We hold that the evidence of the practice of the defendant, Thomas Hoist Company, in regard to the setting of the safety device was properly admitted to show that it did not wilfully violate the act and that it was not negligent.
The next point which the plaintiffs raise is that they were prevented from receiving a fair trial by the closing argument made by counsel for the defendant. The record reveals that the closing argument of the defendant contained repeated references to Sumner Sollitt Company. Plaintiffs contend that this was improper since the third-party defendant, Sumner Sollitt, had already received a directed verdict by the trial court.
[6-12] Plaintiffs have cited several cases to support the proposition that a verdict unfairly obtained will not be permitted to stand. (Peters v. Chicago Rys. Co., 307 Ill. 202, 138 NE 629; Hayes v. New York Cent. R. Co., 328 Ill. App. 631, 67 N.E.2d 215.) With these cases we are in full agreement. However, upon a close examination of the record, we do not feel that the plaintiffs were deprived of a fair trial by the closing argument made by counsel for defendant. Admittedly facts were included in this argument which tended to place the blame for the accident upon Sumner Sollitt. But the closing argument was merely one based upon evidence in the record. These facts were presented to the jury during the trial, and consequently a repetition of these was not so improper as to deprive plaintiffs of a fair trial. The jury was entitled to draw inferences from these facts to the effect that Thomas Hoist was not negligent, and if anyone was negligent, it was Sumner Sollitt. In an argument to the jury counsel should be allowed to present the evidence in a favorable light to his client. The purpose of a closing argument is to assist the jury in arriving at a verdict, with all facts presented fairly. Considerable latitude of expression on anything that is in evidence must be allowed counsel. It is within the function of an advocate to argue that the client is not liable, which was the real purport of the allegedly improper argument in the instant case. (Chicago City Ry. Co. v. Donnelly, 136 Ill. App. 204.) When arguing within the limits of admitted or uncontroverted facts, counsel should enjoy the greatest latitude consistent with decorum. (Franko v. Crosby, 278 Ill. App. 416.) Upon an examination of the record, we do not feel that defendant's closing argument was improper, nor did it prevent plaintiffs from receiving a fair trial.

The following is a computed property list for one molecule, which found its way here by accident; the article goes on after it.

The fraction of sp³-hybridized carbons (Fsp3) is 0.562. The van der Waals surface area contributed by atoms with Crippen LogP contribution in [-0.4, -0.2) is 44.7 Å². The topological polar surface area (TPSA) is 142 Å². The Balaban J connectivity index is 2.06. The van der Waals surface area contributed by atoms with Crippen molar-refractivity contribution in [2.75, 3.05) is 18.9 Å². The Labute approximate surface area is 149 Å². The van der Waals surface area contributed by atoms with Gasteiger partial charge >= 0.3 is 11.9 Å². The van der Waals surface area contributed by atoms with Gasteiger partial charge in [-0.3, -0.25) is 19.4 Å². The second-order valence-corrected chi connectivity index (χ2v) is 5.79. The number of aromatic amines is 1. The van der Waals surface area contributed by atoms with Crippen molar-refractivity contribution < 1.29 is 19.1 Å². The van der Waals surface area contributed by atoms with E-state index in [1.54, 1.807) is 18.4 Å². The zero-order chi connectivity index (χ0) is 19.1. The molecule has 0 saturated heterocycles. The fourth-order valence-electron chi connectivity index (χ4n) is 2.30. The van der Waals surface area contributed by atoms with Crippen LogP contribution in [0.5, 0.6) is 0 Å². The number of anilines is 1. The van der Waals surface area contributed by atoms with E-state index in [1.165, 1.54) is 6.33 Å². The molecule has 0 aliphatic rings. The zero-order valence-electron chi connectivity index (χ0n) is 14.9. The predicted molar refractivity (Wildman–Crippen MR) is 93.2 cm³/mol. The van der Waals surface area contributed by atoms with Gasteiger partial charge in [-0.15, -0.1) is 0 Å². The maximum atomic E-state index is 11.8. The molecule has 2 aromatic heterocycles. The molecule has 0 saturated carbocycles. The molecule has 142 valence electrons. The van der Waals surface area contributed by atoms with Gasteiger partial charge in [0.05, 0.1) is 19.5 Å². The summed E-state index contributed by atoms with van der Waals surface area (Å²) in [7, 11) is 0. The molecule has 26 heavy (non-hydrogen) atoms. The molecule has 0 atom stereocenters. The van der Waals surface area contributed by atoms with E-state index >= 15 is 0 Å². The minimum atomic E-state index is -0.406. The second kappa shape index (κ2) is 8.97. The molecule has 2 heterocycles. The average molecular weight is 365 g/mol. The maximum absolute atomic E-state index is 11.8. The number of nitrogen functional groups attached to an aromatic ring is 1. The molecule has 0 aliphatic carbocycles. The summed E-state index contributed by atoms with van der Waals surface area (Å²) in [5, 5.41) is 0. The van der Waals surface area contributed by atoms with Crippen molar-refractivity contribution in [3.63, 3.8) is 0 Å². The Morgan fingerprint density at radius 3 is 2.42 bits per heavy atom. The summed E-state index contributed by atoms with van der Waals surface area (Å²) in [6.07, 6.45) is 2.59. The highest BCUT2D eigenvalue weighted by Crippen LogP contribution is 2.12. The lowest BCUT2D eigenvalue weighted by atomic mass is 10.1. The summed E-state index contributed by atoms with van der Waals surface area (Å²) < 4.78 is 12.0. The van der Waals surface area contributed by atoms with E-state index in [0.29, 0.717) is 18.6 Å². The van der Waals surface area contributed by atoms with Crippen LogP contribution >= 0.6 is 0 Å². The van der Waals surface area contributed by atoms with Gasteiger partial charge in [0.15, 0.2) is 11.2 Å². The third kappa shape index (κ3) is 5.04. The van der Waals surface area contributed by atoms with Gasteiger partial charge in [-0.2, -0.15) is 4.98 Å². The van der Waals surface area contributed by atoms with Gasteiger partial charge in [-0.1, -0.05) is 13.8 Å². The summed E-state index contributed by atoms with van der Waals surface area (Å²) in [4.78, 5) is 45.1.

The plaintiffs next contend that counsel for the third-party defendant committed prejudicial error by bringing out, in the presence of the jury, that plaintiff Hopwood had prosecuted a claim for workmen's compensation. The law is clear that such evidence is inadmissible against a plaintiff in either a negligence action or in a suit under the Scaffold Act. (Rylander v. Chicago Short Line Ry. Co., 17 Ill.2d 618, 161 N.E.2d 812; Bryntesen v. Carroll Const. Co., 27 Ill.2d 566, 190 N.E.2d 315.)
However, in the instant case, no such evidence was offered or received. The only reference to any workmen's compensation benefits received by Hopwood occurred upon the direct and cross-examination of one Dr. Rabin, the examining physician, pertaining to his testifying at a commission proceeding. Further, the facts reveal that plaintiff's own attorney was the one who brought out the testimony of the doctor that he had examined Hopwood, and that the X-rays had been given to Hopwood's attorney for the case before the commission. Having brought out this fact of workmen's compensation, the plaintiffs cannot now complain that it was improper for counsel for the third-party defendant to cross-examine the doctor on his prior testimony upon direct examination.
The last contention of the plaintiffs is that they did not receive a fair trial since the court committed gross error in directing a verdict for the third-party defendant, Sumner Sollitt Company, after the jury had heard so much evidence about the culpability of said third-party defendant, and especially about its failure to notify the principal defendant to set the safety device. Since we have concluded from a review of the entire record that the plaintiffs received a fair trial as against the principal defendant, there is no reason to decide whether or not the court erred in directing a verdict for Sumner Sollitt. The plaintiffs sued Thomas Hoist Company and it was only against this party that they could recover. Any alleged error made as to the third-party defendant need not be discussed.
In view of the fact that we have affirmed the judgment in favor of the defendant Thomas Hoist Company, we do not have to consider the appeal of Thomas Hoist from the order dismissing Sumner Sollitt as a defendant, which was presented to this court only in the event that the verdict against the plaintiffs should be reversed.
Plaintiffs urge several other trial errors which they contend justify a new trial, or a reversal of the verdict. As we have previously mentioned, we have reviewed the entire record and find that plaintiffs received a fair trial. For the foregoing reasons, the verdict of the trial court is affirmed.
SCHWARTZ and DEMPSEY, JJ., concur.